A recently published report is bringing the electricity industry one step closer to determining how their investments might impact future power grid performance.
The report, “Grid Modernization: Metrics Analysis (GMLC 1.1),” summarizes the identification, development and description of key metrics that will help the industry measure change as the power grid evolves. These metrics address six of the characteristics important to operating the grid—reliability, resilience, flexibility, sustainability, affordability, and security.
The report outlines the first year of progress in the three-year project, “Foundational Metrics Analysis,” one of 30 high-level projects stewarded by the Grid Modernization Laboratory Consortium (GMLC) under the Department of Energy’s Grid Modernization Initiative. It was developed by grid experts from the U.S. Department of Energy’s Pacific Northwest National Laboratory, who manages the Metrics Analysis project; Lawrence Berkeley National Laboratory, who co-leads the project; plus collaborators from Argonne National Laboratory, Brookhaven National Laboratory, Los Alamos National Laboratory, Lawrence Livermore National Laboratory, National Renewable Energy Laboratory, Oak Ridge National Laboratory, and Sandia National Laboratories.
Findings Reveal “Cool” Possibilities
Growing digitalization of the grid that enables customers’ interactions with end-use devices—as well as the rising penetration of energy resources such as solar and wind power are challenging the nation’s power grid. As part of the GMLC, experts across the national laboratory system and industry are partnering to modernize the grid to ensure reliable delivery of electricity to the millions of consumers across the U.S. But electricity industry stakeholders—including utilities, regulators, and state governments—do not have consistent means to capture the current state of the grid by multiple measures or measure progress of modernization efforts.
Making Metrics Meaningful
Pacific Northwest National Laboratory, its national laboratory partners, and industry—including North American Electricity Reliability Corporation, Electric Power Research Institute, and American Public Power Association—are collaborating in each of the six metric areas to identify industry needs and potential use of metrics, as well as to define and validate the metrics to make sure they are useful for stakeholders. The following outcomes were achieved during the first year of collaboration and are outlined in the report.
- Reliability. The team found that improvements to reliability metric designs are needed to better link metrics to the value of reliability—such as costs to the consumer and utilities when power is interrupted. The team is assessing which types of customers have experienced a power interruption and for how long in order to understand the economic costs that power interruptions impose on them. This will result in new metrics that enable direct consideration of costs to customers that support distribution system planning and operation.
- Resilience. The project developed a set of metrics to help utilities better plan for and respond to low-probability, high-consequence disruptive events—such as a major storm—as well as provide effective means for utilities and regulators to communicate about resilience issues.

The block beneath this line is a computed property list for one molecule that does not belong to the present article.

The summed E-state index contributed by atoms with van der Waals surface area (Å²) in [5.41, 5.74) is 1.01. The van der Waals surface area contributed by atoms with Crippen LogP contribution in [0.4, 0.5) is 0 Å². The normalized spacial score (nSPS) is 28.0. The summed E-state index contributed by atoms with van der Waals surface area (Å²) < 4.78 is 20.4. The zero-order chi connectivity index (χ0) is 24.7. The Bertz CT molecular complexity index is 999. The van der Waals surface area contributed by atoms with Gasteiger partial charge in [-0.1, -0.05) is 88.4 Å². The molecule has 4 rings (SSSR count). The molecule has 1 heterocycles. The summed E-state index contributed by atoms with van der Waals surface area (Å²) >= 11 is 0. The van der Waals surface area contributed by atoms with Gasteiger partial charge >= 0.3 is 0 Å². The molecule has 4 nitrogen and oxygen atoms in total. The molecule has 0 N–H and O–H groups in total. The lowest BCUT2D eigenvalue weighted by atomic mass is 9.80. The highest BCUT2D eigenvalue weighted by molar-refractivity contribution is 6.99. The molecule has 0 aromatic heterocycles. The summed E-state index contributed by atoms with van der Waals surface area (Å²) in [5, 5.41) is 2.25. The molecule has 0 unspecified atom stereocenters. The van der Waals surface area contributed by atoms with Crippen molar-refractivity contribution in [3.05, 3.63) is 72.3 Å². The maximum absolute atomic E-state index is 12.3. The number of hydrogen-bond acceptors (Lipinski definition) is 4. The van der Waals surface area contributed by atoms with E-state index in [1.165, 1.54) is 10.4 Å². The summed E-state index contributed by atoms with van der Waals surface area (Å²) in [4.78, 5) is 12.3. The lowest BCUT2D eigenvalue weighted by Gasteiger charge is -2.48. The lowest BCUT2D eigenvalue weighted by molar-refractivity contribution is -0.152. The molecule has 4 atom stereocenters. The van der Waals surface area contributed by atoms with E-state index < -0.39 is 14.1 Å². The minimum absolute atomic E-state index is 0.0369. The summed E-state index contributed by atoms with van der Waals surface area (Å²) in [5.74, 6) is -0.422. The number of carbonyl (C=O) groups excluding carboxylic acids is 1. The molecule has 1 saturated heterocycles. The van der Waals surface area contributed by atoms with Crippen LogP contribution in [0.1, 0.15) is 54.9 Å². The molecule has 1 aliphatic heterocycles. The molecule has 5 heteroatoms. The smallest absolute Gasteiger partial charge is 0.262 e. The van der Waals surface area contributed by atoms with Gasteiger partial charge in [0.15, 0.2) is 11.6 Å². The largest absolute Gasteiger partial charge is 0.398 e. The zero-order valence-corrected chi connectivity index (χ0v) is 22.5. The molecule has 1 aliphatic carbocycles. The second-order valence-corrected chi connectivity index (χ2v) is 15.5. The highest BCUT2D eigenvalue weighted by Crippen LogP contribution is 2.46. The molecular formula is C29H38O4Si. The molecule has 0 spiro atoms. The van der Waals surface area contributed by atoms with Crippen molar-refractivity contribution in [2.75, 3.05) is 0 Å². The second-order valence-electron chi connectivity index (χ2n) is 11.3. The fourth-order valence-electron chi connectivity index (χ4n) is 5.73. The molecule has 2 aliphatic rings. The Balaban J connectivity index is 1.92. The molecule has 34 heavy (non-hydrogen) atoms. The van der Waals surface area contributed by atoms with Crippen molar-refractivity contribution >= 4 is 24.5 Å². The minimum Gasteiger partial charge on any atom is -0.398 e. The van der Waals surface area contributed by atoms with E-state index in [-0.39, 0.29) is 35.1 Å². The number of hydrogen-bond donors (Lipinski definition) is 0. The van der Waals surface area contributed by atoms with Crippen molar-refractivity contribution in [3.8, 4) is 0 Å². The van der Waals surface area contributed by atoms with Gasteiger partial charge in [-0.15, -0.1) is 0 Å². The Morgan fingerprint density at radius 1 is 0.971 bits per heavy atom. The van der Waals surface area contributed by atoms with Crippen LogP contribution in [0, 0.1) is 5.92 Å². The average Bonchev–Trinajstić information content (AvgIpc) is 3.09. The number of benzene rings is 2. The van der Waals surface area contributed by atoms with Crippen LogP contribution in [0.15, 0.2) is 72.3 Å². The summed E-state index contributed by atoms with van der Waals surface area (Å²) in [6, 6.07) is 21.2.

- Flexibility. Twenty-three potential flexibility metrics were identified that can be used in planning models to estimate flexibility requirements; these include loss of load, price spikes, volatility of wind and solar generation, and available energy storage. The team also developed a process to identify the top two or three key metrics from this list.
- Sustainability. The team compared differences among eight federal electric sector greenhouse gas data products and evaluated how greenhouse gas metrics and reporting procedures may need to be modified to assess changes in environmental sustainability as the grid evolves. They noted that none of these data products can fully allocate the electric sector portion of carbon dioxide emissions from several growing energy sources, such as biopower, energy storage, and combined heat and power. The team is developing recommendations with the data product owners to improve the ability to capture carbon dioxide emissions from the electric sector in the future.
- Affordability. The team focused on cost burden to the residential customer and the proportion of electricity costs to a household’s income, and defined six metrics that can be applied to the residential sector: household electricity burden, household electricity affordability gap, household electricity affordability gap index, household electricity affordability headcount index, annual average customer cost, and average customer cost index.
- Security. During this first year, the project focused on physical security. The team’s proposed metrics process involves a survey instrument designed for utilities interested in understanding their physical posture. The utilities may then use the outcomes of the surveys to assess and identify insufficiencies and how investments can improve their security posture.
By completion of this project in the third year, the team expects to have in place a decision-making framework that helps utilities, regulators, and others to evaluate tradeoffs across investment decisions using this rich set of grid metrics.
This work is funded by the DOE Office of Energy Efficiency and Renewable Energy and the DOE Office of Electricity Delivery and Energy Reliability.